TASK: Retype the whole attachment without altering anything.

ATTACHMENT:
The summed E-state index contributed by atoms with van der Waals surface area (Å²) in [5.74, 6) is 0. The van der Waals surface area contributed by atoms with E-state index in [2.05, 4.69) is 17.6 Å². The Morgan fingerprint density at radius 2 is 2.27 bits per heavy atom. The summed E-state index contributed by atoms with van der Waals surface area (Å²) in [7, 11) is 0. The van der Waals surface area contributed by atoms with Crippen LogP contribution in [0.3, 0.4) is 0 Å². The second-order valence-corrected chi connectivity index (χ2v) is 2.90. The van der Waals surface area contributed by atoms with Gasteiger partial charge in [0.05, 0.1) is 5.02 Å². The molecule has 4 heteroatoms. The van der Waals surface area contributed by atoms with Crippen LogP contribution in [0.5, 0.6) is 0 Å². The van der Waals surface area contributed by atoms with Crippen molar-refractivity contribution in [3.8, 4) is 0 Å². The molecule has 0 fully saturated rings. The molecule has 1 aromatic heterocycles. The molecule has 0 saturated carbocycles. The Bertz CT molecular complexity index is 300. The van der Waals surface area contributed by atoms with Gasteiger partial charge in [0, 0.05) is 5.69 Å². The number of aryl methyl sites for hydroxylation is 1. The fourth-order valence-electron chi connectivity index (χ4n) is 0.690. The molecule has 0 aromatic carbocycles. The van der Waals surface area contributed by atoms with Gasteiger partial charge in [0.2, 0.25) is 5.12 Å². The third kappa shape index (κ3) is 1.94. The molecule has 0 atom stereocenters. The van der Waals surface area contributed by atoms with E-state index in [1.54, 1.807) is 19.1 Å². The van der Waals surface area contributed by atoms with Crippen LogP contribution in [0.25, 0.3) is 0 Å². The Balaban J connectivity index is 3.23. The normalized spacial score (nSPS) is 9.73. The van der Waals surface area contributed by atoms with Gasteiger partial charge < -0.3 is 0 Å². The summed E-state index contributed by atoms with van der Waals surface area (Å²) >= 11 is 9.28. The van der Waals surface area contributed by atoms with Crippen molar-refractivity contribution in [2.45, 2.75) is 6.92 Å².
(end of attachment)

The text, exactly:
The summed E-state index contributed by atoms with van der Waals surface area (Å²) in [5.74, 6) is 0. The van der Waals surface area contributed by atoms with E-state index in [2.05, 4.69) is 17.6 Å². The Morgan fingerprint density at radius 2 is 2.27 bits per heavy atom. The summed E-state index contributed by atoms with van der Waals surface area (Å²) in [7, 11) is 0. The van der Waals surface area contributed by atoms with Crippen LogP contribution in [0.3, 0.4) is 0 Å². The second-order valence-corrected chi connectivity index (χ2v) is 2.90. The van der Waals surface area contributed by atoms with Gasteiger partial charge in [0.05, 0.1) is 5.02 Å². The molecule has 4 heteroatoms. The van der Waals surface area contributed by atoms with Crippen LogP contribution in [0.5, 0.6) is 0 Å². The van der Waals surface area contributed by atoms with Crippen molar-refractivity contribution in [3.8, 4) is 0 Å². The molecule has 0 fully saturated rings. The molecule has 1 aromatic heterocycles. The molecule has 0 saturated carbocycles. The Bertz CT molecular complexity index is 300. The van der Waals surface area contributed by atoms with Gasteiger partial charge in [0, 0.05) is 5.69 Å². The number of aryl methyl sites for hydroxylation is 1. The fourth-order valence-electron chi connectivity index (χ4n) is 0.690. The molecule has 0 aromatic carbocycles. The van der Waals surface area contributed by atoms with Gasteiger partial charge in [0.2, 0.25) is 5.12 Å². The third kappa shape index (κ3) is 1.94. The molecule has 0 atom stereocenters. The van der Waals surface area contributed by atoms with E-state index in [1.54, 1.807) is 19.1 Å². The van der Waals surface area contributed by atoms with Crippen LogP contribution in [0.25, 0.3) is 0 Å². The Balaban J connectivity index is 3.23. The normalized spacial score (nSPS) is 9.73. The van der Waals surface area contributed by atoms with Gasteiger partial charge < -0.3 is 0 Å². The summed E-state index contributed by atoms with van der Waals surface area (Å²) >= 11 is 9.28. The van der Waals surface area contributed by atoms with Crippen molar-refractivity contribution in [2.45, 2.75) is 6.92 Å².